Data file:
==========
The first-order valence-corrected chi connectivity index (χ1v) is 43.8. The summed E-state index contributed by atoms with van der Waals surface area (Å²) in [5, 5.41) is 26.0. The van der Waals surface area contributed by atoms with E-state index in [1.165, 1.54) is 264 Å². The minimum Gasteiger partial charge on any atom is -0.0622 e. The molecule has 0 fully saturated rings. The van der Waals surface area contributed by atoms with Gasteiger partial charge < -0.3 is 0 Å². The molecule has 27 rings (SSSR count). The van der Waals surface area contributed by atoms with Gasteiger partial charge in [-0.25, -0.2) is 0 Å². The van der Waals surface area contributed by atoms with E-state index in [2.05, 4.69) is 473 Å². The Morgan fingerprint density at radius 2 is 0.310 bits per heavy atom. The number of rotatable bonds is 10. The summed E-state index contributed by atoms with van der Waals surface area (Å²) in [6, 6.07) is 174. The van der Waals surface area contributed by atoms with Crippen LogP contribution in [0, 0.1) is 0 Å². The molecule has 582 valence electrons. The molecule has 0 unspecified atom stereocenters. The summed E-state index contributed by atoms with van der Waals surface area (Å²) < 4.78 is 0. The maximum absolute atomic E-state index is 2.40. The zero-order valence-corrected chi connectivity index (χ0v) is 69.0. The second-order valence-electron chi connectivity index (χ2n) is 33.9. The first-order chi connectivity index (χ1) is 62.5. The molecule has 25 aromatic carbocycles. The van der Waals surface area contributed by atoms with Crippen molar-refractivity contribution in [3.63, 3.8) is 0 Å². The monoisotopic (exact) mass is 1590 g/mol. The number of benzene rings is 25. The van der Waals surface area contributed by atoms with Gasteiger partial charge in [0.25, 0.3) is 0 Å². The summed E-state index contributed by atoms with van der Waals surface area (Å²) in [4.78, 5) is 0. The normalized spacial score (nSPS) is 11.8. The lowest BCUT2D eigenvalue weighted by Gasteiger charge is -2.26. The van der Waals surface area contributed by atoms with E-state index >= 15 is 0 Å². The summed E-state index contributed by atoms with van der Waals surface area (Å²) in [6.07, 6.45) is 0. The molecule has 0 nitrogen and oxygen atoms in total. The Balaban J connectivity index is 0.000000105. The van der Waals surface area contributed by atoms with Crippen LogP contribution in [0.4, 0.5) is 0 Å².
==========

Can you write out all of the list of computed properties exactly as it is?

The first-order valence-corrected chi connectivity index (χ1v) is 43.8. The summed E-state index contributed by atoms with van der Waals surface area (Å²) in [5, 5.41) is 26.0. The van der Waals surface area contributed by atoms with E-state index in [1.165, 1.54) is 264 Å². The minimum Gasteiger partial charge on any atom is -0.0622 e. The molecule has 0 fully saturated rings. The van der Waals surface area contributed by atoms with Gasteiger partial charge < -0.3 is 0 Å². The molecule has 27 rings (SSSR count). The van der Waals surface area contributed by atoms with Gasteiger partial charge in [-0.25, -0.2) is 0 Å². The van der Waals surface area contributed by atoms with E-state index in [2.05, 4.69) is 473 Å². The Morgan fingerprint density at radius 2 is 0.310 bits per heavy atom. The number of rotatable bonds is 10. The summed E-state index contributed by atoms with van der Waals surface area (Å²) in [6, 6.07) is 174. The van der Waals surface area contributed by atoms with Crippen LogP contribution in [0, 0.1) is 0 Å². The molecule has 582 valence electrons. The molecule has 0 unspecified atom stereocenters. The summed E-state index contributed by atoms with van der Waals surface area (Å²) < 4.78 is 0. The maximum absolute atomic E-state index is 2.40. The zero-order valence-corrected chi connectivity index (χ0v) is 69.0. The second-order valence-electron chi connectivity index (χ2n) is 33.9. The first-order chi connectivity index (χ1) is 62.5. The molecule has 25 aromatic carbocycles. The van der Waals surface area contributed by atoms with Crippen molar-refractivity contribution in [3.63, 3.8) is 0 Å². The monoisotopic (exact) mass is 1590 g/mol. The number of benzene rings is 25. The van der Waals surface area contributed by atoms with Gasteiger partial charge in [0.25, 0.3) is 0 Å². The summed E-state index contributed by atoms with van der Waals surface area (Å²) in [4.78, 5) is 0. The normalized spacial score (nSPS) is 11.8. The lowest BCUT2D eigenvalue weighted by Gasteiger charge is -2.26. The van der Waals surface area contributed by atoms with E-state index >= 15 is 0 Å². The summed E-state index contributed by atoms with van der Waals surface area (Å²) in [6.07, 6.45) is 0. The molecule has 0 nitrogen and oxygen atoms in total. The Balaban J connectivity index is 0.000000105. The van der Waals surface area contributed by atoms with Crippen LogP contribution in [0.4, 0.5) is 0 Å².